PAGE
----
Data show flu hits poor populations hardest

Incidence of hospitalizations related to flu virus in areas where at least 20 percent of the population is below the poverty line were twice as high as areas where under 5 percent of the population was impoverished, according to new data published in JAMA.

Researchers reviewed two flu seasons' worth of data that covered 27 million Americans who were hospitalized across 14 national flu surveillance networks. They found that poorer hospital patients with flu were less likely to have been vaccinated and were more likely to live in conditions that contribute to infection spread, such as close living quarters.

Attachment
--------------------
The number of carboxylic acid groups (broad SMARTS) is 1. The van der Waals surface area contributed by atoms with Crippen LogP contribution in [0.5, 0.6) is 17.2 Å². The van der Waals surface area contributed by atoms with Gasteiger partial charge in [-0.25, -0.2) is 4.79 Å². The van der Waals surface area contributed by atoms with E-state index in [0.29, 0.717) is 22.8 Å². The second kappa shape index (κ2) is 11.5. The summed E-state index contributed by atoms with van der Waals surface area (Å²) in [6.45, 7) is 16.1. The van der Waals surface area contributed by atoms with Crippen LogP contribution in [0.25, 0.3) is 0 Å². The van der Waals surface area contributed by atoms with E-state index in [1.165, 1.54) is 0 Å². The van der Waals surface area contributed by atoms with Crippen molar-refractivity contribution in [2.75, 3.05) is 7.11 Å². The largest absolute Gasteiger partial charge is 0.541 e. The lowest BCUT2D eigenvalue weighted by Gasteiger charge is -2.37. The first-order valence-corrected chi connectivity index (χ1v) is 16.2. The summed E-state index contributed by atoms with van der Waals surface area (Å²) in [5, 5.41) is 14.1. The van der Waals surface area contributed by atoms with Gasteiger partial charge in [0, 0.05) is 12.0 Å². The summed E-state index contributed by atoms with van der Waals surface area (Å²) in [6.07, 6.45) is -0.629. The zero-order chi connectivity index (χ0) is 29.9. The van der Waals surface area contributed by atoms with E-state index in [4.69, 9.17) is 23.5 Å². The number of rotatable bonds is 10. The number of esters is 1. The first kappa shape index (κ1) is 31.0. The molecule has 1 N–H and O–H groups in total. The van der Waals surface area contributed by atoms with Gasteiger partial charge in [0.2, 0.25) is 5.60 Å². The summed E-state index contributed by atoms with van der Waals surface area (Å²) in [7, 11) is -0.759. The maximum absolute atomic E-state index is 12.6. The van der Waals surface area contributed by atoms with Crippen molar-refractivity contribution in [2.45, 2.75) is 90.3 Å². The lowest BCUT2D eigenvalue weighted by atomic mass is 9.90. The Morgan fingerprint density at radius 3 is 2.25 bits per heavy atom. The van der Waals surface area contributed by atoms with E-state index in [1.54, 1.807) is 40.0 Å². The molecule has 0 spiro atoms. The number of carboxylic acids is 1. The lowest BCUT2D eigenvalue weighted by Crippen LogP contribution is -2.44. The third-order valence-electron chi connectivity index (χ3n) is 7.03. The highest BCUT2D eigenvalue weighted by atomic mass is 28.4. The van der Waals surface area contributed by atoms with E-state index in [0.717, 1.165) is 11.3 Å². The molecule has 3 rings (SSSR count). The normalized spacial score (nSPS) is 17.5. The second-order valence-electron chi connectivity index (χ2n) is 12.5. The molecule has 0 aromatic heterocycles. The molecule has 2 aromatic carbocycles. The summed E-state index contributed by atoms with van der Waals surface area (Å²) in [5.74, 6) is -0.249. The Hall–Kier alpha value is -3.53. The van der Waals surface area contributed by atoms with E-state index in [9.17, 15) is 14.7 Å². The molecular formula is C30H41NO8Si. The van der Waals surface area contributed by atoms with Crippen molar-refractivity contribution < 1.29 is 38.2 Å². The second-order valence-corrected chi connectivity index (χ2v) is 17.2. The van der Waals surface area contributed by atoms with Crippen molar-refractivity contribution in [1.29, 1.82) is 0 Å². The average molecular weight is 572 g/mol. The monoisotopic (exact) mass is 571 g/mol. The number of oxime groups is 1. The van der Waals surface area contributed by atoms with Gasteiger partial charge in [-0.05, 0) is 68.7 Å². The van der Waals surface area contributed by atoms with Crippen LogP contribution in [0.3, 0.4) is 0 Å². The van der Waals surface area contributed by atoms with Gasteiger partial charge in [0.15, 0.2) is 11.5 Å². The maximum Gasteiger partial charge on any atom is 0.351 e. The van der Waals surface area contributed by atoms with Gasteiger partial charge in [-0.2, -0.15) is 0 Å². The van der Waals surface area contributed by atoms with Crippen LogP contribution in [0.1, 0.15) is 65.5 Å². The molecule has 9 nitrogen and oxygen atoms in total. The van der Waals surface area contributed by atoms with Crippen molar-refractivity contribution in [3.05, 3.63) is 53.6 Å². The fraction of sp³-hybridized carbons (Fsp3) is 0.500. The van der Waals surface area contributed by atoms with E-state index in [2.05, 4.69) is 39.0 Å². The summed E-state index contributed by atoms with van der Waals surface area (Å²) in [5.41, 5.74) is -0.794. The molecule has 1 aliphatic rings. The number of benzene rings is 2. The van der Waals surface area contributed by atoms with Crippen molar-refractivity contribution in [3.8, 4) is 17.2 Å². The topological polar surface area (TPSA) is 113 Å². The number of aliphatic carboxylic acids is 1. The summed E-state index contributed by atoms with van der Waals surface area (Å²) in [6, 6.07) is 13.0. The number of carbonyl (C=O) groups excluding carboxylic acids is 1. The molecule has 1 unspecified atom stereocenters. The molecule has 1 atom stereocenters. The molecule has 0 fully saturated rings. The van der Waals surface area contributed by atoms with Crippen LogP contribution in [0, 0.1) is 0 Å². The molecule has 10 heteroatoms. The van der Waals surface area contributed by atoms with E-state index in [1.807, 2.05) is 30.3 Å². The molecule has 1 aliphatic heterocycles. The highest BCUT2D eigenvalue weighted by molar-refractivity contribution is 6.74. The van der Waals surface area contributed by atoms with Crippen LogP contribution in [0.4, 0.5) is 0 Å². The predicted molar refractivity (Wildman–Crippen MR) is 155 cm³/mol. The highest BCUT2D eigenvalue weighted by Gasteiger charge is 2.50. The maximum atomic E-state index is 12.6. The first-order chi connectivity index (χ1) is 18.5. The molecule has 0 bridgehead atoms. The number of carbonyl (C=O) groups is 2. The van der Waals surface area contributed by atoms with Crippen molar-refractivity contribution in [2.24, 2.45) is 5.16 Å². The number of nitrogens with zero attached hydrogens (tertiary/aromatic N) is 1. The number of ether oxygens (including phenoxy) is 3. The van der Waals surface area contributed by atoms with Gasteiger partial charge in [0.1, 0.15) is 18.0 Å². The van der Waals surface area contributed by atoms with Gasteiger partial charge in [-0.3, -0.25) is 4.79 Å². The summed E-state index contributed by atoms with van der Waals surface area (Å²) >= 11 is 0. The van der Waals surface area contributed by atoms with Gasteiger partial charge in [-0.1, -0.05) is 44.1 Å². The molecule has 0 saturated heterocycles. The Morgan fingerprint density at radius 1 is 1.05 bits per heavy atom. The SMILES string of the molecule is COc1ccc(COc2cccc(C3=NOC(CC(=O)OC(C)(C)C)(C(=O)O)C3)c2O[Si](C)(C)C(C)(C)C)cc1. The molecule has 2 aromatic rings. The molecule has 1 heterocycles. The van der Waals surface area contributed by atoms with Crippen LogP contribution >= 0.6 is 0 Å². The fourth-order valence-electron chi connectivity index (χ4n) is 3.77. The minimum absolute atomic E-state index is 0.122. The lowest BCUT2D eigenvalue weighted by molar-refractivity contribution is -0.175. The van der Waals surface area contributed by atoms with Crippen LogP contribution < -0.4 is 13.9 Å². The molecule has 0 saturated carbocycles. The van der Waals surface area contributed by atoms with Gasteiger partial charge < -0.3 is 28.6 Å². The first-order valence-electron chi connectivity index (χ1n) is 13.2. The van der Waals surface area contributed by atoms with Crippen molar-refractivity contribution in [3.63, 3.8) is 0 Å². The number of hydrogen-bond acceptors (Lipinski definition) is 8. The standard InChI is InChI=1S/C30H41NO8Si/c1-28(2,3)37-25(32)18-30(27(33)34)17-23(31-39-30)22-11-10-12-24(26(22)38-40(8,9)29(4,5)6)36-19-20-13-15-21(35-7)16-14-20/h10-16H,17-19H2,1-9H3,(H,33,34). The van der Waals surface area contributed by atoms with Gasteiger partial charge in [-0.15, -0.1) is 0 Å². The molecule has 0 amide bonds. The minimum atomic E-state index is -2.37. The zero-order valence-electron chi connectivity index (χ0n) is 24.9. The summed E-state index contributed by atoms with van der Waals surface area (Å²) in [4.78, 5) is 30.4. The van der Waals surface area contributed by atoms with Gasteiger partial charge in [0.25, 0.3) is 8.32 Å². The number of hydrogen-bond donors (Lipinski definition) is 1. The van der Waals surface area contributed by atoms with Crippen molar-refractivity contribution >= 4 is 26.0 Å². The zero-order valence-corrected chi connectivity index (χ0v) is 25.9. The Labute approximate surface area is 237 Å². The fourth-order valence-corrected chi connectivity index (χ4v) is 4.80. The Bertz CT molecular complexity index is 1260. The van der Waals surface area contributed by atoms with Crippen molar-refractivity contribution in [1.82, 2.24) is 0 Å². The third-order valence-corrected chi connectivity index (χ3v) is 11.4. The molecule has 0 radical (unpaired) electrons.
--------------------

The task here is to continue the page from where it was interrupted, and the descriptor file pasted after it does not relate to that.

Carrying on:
"By identifying unique demographic groups like poor people, who have more serious complications from influenza, local vaccination efforts can be better targeted and clinicians can be prepared to offer early antiviral therapy," the authors concluded. 

More articles on infection control:

CDC flu update: Positive results from lab-confirmed tests fall for first time this season 
Providers using athenahealth EHR to track flu increases in real-time 
FDA announces picks for likely 2016-2017 flu strains 

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